Marilynne Robinson, well-known author of books such as Housekeeping, Gilead, and Home, made the New York Times’ Best Books list again this month with her new collection of essays, When I Was a Child I Read Books. She has described this latest project as a collection of essays that are very personal and critical. Robinson’s analysis of her own thoughts and behaviors makes for an incredibly interesting read. She bends the ideas of what feelings and behaviors we think of as “normal” and weaves a personal tale of breaking everyday emotional and personal rules.
In the book, Robinson looks upon the idea of being lonesome with a great deal of positivity. Rather than meaning she is isolated, she explains that lonesomeness actually, as one reviewer explained, “envelops the mind and heart of creation, as when she remembers kneeling alone as a child.” Robinson wrote, “by a creek that spilled and pooled among the rocks and fallen trees with the unspeakably tender growth of small trees already sprouting from their back…there is only one thing wrong here, which is my own presence…” Even as a child Robinson was incredibly aware of her surrounding and her impact on the world. Further on in the book she has many musings and explanations of her personal journey through religion, and offers many poignant points about spirituality. She discusses both Christian Scriptures and the Hebrew Bible, making the book a great read for anyone curious about religion.
Robinson’s work has been called nothing short of illuminating. Growing up in Idaho, and now residing in Iowa, Robinson brings a very down-to-earth and honest writing style into a world of writers who are more concerned with book sales than with the quality of their writing. This is not to say that Robinson is not intelligent. She even references Max Weber’s famous book, The Protestant Ethic and the Spirit of Capitalism, and also discusses famous abolitionists and their famous written works. Several sections of the book are absolutely enlightening. The Christian overtones of the book are obvious, but they are not alienating or uncomfortable. Robinson does an incredible job of analyzing herself, with one eye open to the rest of the outside world.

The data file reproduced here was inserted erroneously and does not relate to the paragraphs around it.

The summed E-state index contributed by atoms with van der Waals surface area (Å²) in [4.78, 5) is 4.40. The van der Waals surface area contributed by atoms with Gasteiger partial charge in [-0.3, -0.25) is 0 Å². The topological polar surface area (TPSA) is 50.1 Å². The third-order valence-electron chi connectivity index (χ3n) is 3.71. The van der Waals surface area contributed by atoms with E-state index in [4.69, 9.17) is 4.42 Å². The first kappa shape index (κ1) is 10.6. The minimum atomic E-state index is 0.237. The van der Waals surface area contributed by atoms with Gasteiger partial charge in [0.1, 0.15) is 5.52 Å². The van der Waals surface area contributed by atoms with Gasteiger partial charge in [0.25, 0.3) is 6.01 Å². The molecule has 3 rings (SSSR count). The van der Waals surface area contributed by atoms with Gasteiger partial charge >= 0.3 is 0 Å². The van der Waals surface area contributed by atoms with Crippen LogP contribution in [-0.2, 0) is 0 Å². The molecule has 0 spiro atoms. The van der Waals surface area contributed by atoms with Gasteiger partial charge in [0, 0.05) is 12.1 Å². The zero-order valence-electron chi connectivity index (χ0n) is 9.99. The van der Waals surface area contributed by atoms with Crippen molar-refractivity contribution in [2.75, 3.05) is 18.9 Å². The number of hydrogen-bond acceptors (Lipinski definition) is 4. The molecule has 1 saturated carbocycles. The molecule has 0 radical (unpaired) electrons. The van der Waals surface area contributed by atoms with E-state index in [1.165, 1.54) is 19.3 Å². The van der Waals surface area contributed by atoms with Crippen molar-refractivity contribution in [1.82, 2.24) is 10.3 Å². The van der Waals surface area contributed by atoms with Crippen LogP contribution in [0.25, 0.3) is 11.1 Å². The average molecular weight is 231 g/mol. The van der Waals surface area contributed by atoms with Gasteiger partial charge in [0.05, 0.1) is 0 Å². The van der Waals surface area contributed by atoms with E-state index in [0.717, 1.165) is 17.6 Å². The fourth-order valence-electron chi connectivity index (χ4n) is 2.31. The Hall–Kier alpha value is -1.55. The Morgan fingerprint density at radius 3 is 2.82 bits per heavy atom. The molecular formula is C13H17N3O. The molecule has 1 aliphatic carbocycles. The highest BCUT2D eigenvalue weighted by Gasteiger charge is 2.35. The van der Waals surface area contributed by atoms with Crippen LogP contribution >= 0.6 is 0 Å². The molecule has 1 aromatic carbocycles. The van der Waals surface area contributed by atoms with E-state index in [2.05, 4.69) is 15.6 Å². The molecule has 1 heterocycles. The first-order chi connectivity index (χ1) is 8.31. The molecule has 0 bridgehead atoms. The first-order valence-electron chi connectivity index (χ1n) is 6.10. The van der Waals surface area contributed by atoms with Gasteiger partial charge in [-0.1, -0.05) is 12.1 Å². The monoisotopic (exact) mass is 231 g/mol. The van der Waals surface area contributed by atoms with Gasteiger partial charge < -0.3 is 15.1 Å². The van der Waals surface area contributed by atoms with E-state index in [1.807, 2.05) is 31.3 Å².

Her incredible imagination also takes time to travel throughout time and history to defend certain ideals and philosophies of the past, such as in ancient Carthage or Puritan Massachusetts. She has always savored literature, all of which is highlighted in the essay, “When I Was a Child I Read Books Slowly”. This essay is incredibly powerful and can leave even the most hardened literary critic asking deep questions. Overall, When I Was a Child I Read Books is an incredible series of essays that will honestly make the reader think deeply about life and their own personal goals and relationships. This “must read” can be found at bookstores around the country for around $11.00 and it is worth every penny.